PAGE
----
If you are like me, you are running out of some of the steam and fervor for Lent. You approached Ash Wednesday with gusto and probably had a list. Maybe you gave up chocolate or beer. Or perhaps you vowed to improve your spiritual life by attending church more frequently or praying more. Or maybe you decided to focus on almsgiving by performing works of charity.
All those decisions are good, but often they lead to frustration. Right now, maybe your resolve has faltered and your vow to give up sweets has weakened. I know by the third week of Lent I begin to wonder if a chocolate muffin is really a sweet. Isn’t it more of a breakfast food? I say.
My Lenten prayer book often sits on my nightstand, waiting to be read. I have actually done some cramming during Holy Week. I try to bring non-perishable items into church — but often forget. My Rice Bowl is assembled — but not filled with change. Each Lent I have always wanted to do more and be better. I even tried giving up coffee one Lent. (My co-workers said they were the ones who suffered that season.) I wonder why I cannot be better at this.
So how is your Lent going? Maybe this is a great one. But personally, I’ve had many more Lents where I feel I am not doing enough and think I should just give up on it altogether. But I will not. Nor should you. No matter what resolution has slipped, there is hope. This Lent, even if there are just a few weeks left, you might want to try something different.
It does not involve much time or effort. You just might like this “less is more” approach to get you to Easter. Each morning say out loud: “I am enough.” You will probably feel a bit silly. I know I do sometimes. But I feel it is a message that needs to be said and heard by all. If you can, the preferred way to do it would be in front of a mirror. Try saying it right after you brush your teeth. If possible, repeat it three times. It’s okay if you just say it as you put on your shoes.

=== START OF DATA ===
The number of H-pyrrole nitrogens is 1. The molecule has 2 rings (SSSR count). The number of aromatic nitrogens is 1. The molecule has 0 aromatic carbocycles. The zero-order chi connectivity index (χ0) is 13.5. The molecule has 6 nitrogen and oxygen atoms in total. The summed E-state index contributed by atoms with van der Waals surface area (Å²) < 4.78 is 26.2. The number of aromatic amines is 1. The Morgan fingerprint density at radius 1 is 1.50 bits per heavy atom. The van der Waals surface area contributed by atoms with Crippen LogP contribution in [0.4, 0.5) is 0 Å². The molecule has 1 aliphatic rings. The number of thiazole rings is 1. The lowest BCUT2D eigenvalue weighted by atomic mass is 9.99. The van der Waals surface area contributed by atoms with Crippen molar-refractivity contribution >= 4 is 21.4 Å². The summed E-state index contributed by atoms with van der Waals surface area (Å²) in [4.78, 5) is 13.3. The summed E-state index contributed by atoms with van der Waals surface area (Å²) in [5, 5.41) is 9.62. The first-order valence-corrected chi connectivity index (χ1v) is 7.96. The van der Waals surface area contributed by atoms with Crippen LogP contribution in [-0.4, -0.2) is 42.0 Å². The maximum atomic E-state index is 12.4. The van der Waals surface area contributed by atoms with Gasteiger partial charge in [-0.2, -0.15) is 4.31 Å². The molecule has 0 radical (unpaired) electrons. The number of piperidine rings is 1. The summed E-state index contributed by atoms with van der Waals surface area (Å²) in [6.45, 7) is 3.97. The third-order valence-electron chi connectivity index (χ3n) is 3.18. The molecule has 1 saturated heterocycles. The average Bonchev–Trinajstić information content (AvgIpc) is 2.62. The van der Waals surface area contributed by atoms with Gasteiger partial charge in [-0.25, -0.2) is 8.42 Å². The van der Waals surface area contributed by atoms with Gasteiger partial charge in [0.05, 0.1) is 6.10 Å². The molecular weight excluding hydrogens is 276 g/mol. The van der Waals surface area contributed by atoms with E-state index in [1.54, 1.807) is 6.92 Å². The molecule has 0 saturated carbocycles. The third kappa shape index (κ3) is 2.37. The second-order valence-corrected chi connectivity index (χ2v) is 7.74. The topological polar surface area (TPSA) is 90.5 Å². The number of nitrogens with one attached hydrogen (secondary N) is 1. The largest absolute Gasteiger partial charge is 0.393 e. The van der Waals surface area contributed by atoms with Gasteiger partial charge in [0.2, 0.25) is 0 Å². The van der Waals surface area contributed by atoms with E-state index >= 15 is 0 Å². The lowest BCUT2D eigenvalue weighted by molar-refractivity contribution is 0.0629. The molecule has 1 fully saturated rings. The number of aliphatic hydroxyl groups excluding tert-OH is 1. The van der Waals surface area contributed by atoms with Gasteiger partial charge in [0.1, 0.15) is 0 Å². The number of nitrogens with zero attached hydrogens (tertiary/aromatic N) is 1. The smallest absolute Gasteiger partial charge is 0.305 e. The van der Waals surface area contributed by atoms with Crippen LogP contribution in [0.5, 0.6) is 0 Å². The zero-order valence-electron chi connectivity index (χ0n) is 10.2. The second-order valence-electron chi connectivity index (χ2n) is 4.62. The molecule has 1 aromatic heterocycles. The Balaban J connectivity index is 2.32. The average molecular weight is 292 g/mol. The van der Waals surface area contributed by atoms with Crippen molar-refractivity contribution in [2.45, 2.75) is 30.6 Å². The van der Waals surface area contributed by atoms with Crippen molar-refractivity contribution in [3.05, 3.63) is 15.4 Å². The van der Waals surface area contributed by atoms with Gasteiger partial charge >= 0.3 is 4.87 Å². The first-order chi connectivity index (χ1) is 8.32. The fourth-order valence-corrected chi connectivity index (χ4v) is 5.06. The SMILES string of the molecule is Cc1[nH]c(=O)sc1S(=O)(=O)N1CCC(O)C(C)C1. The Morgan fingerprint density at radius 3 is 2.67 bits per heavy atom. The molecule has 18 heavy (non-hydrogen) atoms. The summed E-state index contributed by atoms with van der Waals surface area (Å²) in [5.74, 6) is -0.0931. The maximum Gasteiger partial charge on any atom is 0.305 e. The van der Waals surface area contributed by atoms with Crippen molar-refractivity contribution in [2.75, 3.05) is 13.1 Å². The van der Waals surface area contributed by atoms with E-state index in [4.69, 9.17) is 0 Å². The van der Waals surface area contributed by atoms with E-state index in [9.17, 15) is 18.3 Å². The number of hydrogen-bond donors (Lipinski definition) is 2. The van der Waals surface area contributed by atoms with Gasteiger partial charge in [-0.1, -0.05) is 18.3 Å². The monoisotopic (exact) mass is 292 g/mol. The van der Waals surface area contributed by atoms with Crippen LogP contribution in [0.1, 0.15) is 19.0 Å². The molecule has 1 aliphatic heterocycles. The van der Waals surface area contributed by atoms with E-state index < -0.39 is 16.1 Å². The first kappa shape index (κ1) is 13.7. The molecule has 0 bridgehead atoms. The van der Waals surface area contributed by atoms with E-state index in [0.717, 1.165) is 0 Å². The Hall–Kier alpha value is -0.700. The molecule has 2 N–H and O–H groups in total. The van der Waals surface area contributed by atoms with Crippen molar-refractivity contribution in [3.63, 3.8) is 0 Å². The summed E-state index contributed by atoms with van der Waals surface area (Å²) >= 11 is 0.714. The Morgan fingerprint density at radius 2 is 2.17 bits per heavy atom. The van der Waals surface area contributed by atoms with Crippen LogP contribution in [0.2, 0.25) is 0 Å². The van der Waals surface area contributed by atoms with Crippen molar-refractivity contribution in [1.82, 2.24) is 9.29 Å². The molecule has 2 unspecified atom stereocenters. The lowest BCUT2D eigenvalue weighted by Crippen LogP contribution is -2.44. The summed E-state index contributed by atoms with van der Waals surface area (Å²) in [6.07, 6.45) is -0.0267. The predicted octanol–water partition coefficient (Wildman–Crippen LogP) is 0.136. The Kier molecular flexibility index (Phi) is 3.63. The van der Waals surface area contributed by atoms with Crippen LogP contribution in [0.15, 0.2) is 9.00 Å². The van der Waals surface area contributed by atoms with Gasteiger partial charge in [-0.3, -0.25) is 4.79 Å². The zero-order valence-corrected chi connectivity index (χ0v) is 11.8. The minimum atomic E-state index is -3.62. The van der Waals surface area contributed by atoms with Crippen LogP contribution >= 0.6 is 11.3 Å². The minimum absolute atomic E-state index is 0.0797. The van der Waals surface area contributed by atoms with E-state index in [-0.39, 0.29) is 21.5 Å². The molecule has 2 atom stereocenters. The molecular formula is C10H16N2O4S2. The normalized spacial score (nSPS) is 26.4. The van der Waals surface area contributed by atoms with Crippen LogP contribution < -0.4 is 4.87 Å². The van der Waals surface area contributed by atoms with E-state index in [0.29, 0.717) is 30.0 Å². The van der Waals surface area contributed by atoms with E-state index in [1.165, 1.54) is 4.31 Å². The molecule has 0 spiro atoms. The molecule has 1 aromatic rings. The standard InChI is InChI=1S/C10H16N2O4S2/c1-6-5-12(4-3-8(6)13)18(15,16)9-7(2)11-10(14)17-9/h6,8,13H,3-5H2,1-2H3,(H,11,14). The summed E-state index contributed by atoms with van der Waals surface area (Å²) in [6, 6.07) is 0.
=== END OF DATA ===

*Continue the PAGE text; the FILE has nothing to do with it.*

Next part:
Ideally, you can say this each night, too. Sometimes, I just mumble it to myself right before going to sleep. But it will be good enough because, after all, that is the point.
This is not some sort of psycho-babble suggestion. Nor is it encouraging people to be self-satisfied slugs. Indeed, go to confession, and keep trying to make sacrifices throughout Lent. But this is a needed, positive message. It can be a great lead-up to Good Friday where Christians profess Jesus died for them yet most of us might whisper, “even me?”
And in a world where all of us wonder if we are good enough, smart enough, holy enough, impressive enough and loved enough, we need to realize we are enough. And in the world where social media posts make us feel inadequate, it’s good to believe: “I am enough.”
When I say those words out loud it affirms for me the belief that I am a child of God and loved by him. It means that I am enough right now — not after I have lost ten pounds or received 10 likes on a post. It means that I have a basic, intrinsic value as I am. And it means I am good enough — even as I eat that chocolate muffin.
And it means that if every day for the rest of Lent I say “I am enough,” then I just might be able to believe it on Good Friday. I will feel worthy and enough as I profess my belief that Jesus died for me — just as I am.